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Welcome to the Yukon

The word “Yukon” comes from the name given to the river by the original Athabascan Indians: “yu-kun-ah.”

Gold was discovered in the Yukon in 1896 at Bonanza Creek by George Carmack, Dawson Charlie, and Skookum Jim. By 1899, Dawson City had a population of at least 40,000 people.

Although almost $100 million in gold was mined, there were fewer than 9,000 people in the entire Yukon 10 years later. And, even today, the Yukon’s population is under 30,000.

That Dawson, Yukon Feeling

There was nothing demure and modest about Dawson City. There was money to be spent, and Dawson was where you spent it.

This remote corner of Canada had high French fashions. The simple roadhouses of other parts of the north were replaced by elaborate hotels with fine New York City dining.

Canada has put a big effort into preserving Dawson, so count on being able to experience the finery of turn-of-the-century Dawson in decadent fashion.

Dawson: It's So Pretty In Pink

They say that during the gold rush, house paint was in such demand in the booming town of Dawson that people took anything they could get – including “reject” colors that weren’t popular elsewhere.

Almost every historic Dawson building is pastel.

The new Westmark hotel incorporates two very typical features in an effort to blend in: a false front facade and a palette of Dawsonesque pastels.

Yukon River Travel: You Take the High Boat, I'll Take the Low Boat

Carefree tourists once breezed down the Yukon between Dawson and Eagle on the Yukon Queen.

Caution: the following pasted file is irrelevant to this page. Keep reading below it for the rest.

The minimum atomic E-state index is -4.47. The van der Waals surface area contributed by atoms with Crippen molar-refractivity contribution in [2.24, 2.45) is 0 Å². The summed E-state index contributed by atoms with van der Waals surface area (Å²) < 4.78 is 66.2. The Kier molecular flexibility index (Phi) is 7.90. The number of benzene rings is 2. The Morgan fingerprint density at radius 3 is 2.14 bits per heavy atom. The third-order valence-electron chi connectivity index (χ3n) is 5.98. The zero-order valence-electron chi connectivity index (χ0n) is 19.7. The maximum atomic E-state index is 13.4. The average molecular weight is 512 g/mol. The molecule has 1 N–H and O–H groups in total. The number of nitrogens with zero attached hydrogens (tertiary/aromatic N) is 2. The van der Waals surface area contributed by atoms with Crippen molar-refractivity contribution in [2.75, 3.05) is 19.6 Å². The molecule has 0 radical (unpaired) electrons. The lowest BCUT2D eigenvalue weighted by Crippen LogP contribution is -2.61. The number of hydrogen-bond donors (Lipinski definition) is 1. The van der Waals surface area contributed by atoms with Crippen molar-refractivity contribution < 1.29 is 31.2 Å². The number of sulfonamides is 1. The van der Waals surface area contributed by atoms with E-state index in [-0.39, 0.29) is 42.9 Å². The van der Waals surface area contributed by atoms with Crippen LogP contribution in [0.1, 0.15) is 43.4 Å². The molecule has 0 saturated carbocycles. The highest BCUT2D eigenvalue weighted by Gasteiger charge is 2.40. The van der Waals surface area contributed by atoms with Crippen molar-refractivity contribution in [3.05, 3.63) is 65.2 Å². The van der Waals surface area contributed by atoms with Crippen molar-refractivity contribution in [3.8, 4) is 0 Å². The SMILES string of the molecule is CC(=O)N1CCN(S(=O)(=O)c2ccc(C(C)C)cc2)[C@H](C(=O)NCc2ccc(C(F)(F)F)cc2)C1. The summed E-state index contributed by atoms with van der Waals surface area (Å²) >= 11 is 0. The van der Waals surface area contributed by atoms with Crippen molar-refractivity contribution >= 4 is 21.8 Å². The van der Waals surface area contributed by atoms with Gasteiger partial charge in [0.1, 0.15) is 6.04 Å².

A custom agent in Eagle, Alaska – scanning the Yukon River with binoculars from his second story home on the waterfront – greets all river travelers entering Eagle from Dawson City, Canada.

The more rugged and traditional mode of Yukon travel – on a handmade raft – has grown increasingly less popular than it once was, when hordes of college-aged Boomers made the trip. (Local people say the fall-off in adventure river travel can be blamed on “the internet.”) But it’s still done.

This Lower 48 rafter sleepily greets the dawn in Dawson City, ready to push off downriver. He’s equipped with dried food in plastic bins, an inflatable mattress, a homemade paddle – and a leakproof canoe for backup.

Paddle Boats

The Keno, a sternwheeler built in 1922 in Whitehorse, drew only 21 inches of water, fully loaded.

The boat made her last run in 1960. She’s now on display by the river in Dawson City.

Below is a more recent riverboat for the Yukon.

+ Map of the Taylor (Top of the World) Highway
+ Map of the Historic Eagle Trail & Telegraph Line

While in Dawson City, Don't Miss...
• History tour
• Diamond Tooth Gertie’s
• Museum
• Jack London Cabin
• Native Cultural Center


When the ground stays below freezing for two years or more, it’s officially permafrost. Much of the land in the Yukon and Alaska is what is known as “discontinuous” permafrost.

Summer heat, conducted down from buildings and roadways, goes down to the permafrost, which then melts – leaving a slump in the ground.

“Frost heaves” (where the ground pushes up) is also a problem, especially on roads. That's why even new roads may become bumpy in Alaska.

Dawson City Website
Much of what you need to know about visiting Dawson can be found here.

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